The quintessential tech dilemma of Macs vs PCs can make choosing technology for the office complicated. Read on for our recommendations on which brand to choose to get the best results for your business.
Selecting technology for your office can seem like a big task, particularly when the market appears so firmly divided between Mac and PC. We look at the key differences between the two, and give some tips on which is best for your business needs.
Probably the biggest factor to consider when purchasing technology for the office is the cost. The most powerful of the Apple tech offering, the MacBook, is quite expensive, coming in at between £1,300 and £2,000.
Comparatively, PCs of a similar power are priced at around £700 to £900. The cost of maintenance is roughly the same, so it is the initial outlay that you’ll likely have to base the final decision on.
Creativity and compatibility
Mac computers were originally designed for creative industries, and as a result, they tend to be used more by companies working heavily with imagery and design and less with traditional business applications.
However, nowadays, Macs are compatible with most popular applications, such as the Microsoft Office suite. Syncing iPhones and other Apple-created hardware is easier than ever, meaning you can mix and match as you might need.
Ease of use
However, many people may only be familiar with PCs, and getting used to the differences between the systems can be a bit of a challenge at first. PCs are more common, come in a huge variety of types and brands, and can be configured in a myriad of ways to best suit your business’s needs.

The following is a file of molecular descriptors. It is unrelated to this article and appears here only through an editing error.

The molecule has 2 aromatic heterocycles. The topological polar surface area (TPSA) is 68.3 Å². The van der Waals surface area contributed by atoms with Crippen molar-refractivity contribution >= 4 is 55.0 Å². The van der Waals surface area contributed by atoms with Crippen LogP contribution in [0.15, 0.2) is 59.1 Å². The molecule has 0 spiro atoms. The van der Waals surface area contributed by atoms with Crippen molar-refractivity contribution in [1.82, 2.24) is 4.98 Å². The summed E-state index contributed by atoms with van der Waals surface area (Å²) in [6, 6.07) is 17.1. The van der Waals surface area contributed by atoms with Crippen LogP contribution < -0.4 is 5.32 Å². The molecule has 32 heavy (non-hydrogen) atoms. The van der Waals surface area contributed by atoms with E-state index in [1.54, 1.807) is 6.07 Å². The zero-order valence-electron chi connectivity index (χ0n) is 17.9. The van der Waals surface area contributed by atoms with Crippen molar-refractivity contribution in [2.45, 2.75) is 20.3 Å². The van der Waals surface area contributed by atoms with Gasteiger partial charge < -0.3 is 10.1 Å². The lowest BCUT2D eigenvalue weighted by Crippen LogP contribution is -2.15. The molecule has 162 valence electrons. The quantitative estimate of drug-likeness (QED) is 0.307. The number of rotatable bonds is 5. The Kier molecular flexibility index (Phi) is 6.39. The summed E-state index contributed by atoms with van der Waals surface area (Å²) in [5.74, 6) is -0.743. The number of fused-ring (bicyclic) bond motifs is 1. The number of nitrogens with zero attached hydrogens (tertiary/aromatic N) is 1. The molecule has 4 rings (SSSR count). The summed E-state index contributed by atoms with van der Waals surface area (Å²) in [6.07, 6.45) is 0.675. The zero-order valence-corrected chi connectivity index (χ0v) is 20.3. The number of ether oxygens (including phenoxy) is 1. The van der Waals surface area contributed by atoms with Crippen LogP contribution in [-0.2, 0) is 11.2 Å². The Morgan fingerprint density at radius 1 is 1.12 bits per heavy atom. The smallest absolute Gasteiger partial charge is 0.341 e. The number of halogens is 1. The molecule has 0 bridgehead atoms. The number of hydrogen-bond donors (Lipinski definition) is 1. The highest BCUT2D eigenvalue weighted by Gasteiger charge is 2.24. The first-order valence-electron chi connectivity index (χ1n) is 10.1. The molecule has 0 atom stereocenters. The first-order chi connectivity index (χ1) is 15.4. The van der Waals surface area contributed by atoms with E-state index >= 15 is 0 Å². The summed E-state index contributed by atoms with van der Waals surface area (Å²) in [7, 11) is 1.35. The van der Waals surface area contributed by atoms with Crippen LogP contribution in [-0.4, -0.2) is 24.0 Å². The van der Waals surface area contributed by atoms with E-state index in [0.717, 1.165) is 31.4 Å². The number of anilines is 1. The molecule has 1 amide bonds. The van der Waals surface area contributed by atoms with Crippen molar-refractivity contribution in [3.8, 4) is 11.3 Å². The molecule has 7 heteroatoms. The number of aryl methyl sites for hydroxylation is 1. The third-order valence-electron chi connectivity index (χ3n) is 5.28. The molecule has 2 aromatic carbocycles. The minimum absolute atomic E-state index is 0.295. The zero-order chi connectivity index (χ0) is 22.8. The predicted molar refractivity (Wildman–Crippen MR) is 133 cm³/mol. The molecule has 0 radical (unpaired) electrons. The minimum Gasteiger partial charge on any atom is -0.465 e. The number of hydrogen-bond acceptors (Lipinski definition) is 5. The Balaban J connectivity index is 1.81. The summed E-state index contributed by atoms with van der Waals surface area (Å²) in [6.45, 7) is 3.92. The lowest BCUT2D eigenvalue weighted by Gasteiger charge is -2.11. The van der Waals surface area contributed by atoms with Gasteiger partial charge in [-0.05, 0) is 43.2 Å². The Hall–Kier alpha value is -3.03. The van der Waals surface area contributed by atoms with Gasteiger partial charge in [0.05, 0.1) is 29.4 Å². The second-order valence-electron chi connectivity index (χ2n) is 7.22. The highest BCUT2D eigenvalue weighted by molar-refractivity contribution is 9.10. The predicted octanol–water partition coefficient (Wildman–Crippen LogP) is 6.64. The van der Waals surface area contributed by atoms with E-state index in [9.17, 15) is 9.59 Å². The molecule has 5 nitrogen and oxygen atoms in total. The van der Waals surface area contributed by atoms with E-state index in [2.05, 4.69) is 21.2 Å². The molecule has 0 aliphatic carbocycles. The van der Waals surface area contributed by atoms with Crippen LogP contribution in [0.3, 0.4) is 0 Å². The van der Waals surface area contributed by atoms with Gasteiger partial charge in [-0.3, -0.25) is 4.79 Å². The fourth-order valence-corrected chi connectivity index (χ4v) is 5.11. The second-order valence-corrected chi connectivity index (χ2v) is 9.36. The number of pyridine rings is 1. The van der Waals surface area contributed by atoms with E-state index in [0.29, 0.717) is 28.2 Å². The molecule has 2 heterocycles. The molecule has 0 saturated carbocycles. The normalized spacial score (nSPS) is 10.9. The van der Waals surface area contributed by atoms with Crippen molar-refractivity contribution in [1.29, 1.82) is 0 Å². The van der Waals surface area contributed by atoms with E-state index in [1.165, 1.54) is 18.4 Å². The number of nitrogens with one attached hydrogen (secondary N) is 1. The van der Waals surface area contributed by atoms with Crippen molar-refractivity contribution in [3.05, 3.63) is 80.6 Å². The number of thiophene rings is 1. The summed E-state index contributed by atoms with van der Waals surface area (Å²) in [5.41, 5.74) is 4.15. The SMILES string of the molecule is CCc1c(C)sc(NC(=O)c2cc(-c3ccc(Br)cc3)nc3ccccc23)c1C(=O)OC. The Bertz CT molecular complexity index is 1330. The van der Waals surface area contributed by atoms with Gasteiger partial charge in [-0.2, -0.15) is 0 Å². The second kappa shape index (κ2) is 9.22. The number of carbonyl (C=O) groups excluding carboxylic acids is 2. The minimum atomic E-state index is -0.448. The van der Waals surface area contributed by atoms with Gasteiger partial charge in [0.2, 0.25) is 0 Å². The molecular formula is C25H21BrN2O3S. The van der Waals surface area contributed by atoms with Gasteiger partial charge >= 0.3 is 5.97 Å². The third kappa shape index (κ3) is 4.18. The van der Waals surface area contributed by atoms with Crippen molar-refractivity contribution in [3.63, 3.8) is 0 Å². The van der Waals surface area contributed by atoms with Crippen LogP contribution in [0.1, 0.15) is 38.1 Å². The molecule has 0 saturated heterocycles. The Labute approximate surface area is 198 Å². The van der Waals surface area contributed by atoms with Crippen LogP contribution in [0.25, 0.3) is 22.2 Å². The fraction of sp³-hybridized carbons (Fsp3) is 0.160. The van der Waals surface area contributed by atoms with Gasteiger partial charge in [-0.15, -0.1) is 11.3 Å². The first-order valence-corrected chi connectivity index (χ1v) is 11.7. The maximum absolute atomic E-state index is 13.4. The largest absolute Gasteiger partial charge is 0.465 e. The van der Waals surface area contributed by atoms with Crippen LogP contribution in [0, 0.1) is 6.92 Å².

A common concern for businesses is whether their technology is secure. Making sure that your business’s sensitive documents and items, as well as those of your clients, are secure, is more important than ever as cyber attacks get more and more sophisticated.
Currently, Macs have fewer virus problems than PCs, because it makes more sense for cyber criminals to spread viruses and hack more widely used technology. However, as the popularity of MacBooks continues to increase, the chances of issues cropping up for Mac products are likely to increase as well.
Given the relative similarity of both types of product, in the end, the main decision is about perception. Your business may be seen as being up-to-date and image-focused by using Macs in a creative industry, but as being too “gimmicky” for a more conservative industry. A PC might be seen as a traditional staple for some established businesses, but be perceived as being old-hat and out of date for a newer start-up, for example.
Perception, though possibly the least important of the considerations for new technology, is still a vital part of a business’s reputation.
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